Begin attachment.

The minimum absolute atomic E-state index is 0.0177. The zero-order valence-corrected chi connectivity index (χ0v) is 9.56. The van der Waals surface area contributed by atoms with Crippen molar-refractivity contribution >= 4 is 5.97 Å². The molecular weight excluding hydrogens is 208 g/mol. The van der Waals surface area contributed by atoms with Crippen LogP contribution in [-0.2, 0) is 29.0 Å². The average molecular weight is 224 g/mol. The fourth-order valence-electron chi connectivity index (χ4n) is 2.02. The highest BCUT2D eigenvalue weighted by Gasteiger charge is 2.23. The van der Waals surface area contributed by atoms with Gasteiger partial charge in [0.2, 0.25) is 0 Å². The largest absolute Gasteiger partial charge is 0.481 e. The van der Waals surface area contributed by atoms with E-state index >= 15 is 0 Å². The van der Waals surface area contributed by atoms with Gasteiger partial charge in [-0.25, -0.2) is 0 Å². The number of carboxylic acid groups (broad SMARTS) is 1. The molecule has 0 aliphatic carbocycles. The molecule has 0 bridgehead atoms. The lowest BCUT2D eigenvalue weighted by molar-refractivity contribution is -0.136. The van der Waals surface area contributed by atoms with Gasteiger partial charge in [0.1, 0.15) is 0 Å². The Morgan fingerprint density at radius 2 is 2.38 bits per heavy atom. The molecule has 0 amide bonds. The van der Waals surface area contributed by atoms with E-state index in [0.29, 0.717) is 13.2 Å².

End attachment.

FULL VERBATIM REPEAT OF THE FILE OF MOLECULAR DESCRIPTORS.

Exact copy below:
The minimum absolute atomic E-state index is 0.0177. The zero-order valence-corrected chi connectivity index (χ0v) is 9.56. The van der Waals surface area contributed by atoms with Crippen molar-refractivity contribution >= 4 is 5.97 Å². The molecular weight excluding hydrogens is 208 g/mol. The van der Waals surface area contributed by atoms with Crippen LogP contribution in [-0.2, 0) is 29.0 Å². The average molecular weight is 224 g/mol. The fourth-order valence-electron chi connectivity index (χ4n) is 2.02. The highest BCUT2D eigenvalue weighted by Gasteiger charge is 2.23. The van der Waals surface area contributed by atoms with Gasteiger partial charge in [0.2, 0.25) is 0 Å². The largest absolute Gasteiger partial charge is 0.481 e. The van der Waals surface area contributed by atoms with E-state index >= 15 is 0 Å². The van der Waals surface area contributed by atoms with Gasteiger partial charge in [-0.25, -0.2) is 0 Å². The number of carboxylic acid groups (broad SMARTS) is 1. The molecule has 0 aliphatic carbocycles. The molecule has 0 bridgehead atoms. The lowest BCUT2D eigenvalue weighted by molar-refractivity contribution is -0.136. The van der Waals surface area contributed by atoms with Gasteiger partial charge in [0.1, 0.15) is 0 Å². The Morgan fingerprint density at radius 2 is 2.38 bits per heavy atom. The molecule has 0 amide bonds. The van der Waals surface area contributed by atoms with E-state index in [0.29, 0.717) is 13.2 Å².